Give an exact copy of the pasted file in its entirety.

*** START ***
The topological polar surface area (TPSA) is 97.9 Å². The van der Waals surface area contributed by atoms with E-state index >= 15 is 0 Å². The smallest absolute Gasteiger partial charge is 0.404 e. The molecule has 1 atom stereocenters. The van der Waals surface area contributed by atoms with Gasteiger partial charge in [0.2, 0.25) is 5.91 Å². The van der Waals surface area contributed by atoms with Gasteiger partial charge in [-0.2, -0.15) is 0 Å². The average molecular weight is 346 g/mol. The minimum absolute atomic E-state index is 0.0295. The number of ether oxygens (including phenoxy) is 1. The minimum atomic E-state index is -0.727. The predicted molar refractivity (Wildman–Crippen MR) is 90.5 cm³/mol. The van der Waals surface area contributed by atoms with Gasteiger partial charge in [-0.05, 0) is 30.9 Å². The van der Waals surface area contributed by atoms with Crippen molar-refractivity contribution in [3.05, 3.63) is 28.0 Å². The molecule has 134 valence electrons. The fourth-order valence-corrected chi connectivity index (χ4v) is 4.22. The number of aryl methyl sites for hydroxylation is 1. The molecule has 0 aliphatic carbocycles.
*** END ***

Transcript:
The topological polar surface area (TPSA) is 97.9 Å². The van der Waals surface area contributed by atoms with E-state index >= 15 is 0 Å². The smallest absolute Gasteiger partial charge is 0.404 e. The molecule has 1 atom stereocenters. The van der Waals surface area contributed by atoms with Gasteiger partial charge in [0.2, 0.25) is 5.91 Å². The van der Waals surface area contributed by atoms with Gasteiger partial charge in [-0.2, -0.15) is 0 Å². The average molecular weight is 346 g/mol. The minimum absolute atomic E-state index is 0.0295. The number of ether oxygens (including phenoxy) is 1. The minimum atomic E-state index is -0.727. The predicted molar refractivity (Wildman–Crippen MR) is 90.5 cm³/mol. The van der Waals surface area contributed by atoms with Gasteiger partial charge in [-0.05, 0) is 30.9 Å². The van der Waals surface area contributed by atoms with Crippen molar-refractivity contribution in [3.05, 3.63) is 28.0 Å². The molecule has 134 valence electrons. The fourth-order valence-corrected chi connectivity index (χ4v) is 4.22. The number of aryl methyl sites for hydroxylation is 1. The molecule has 0 aliphatic carbocycles.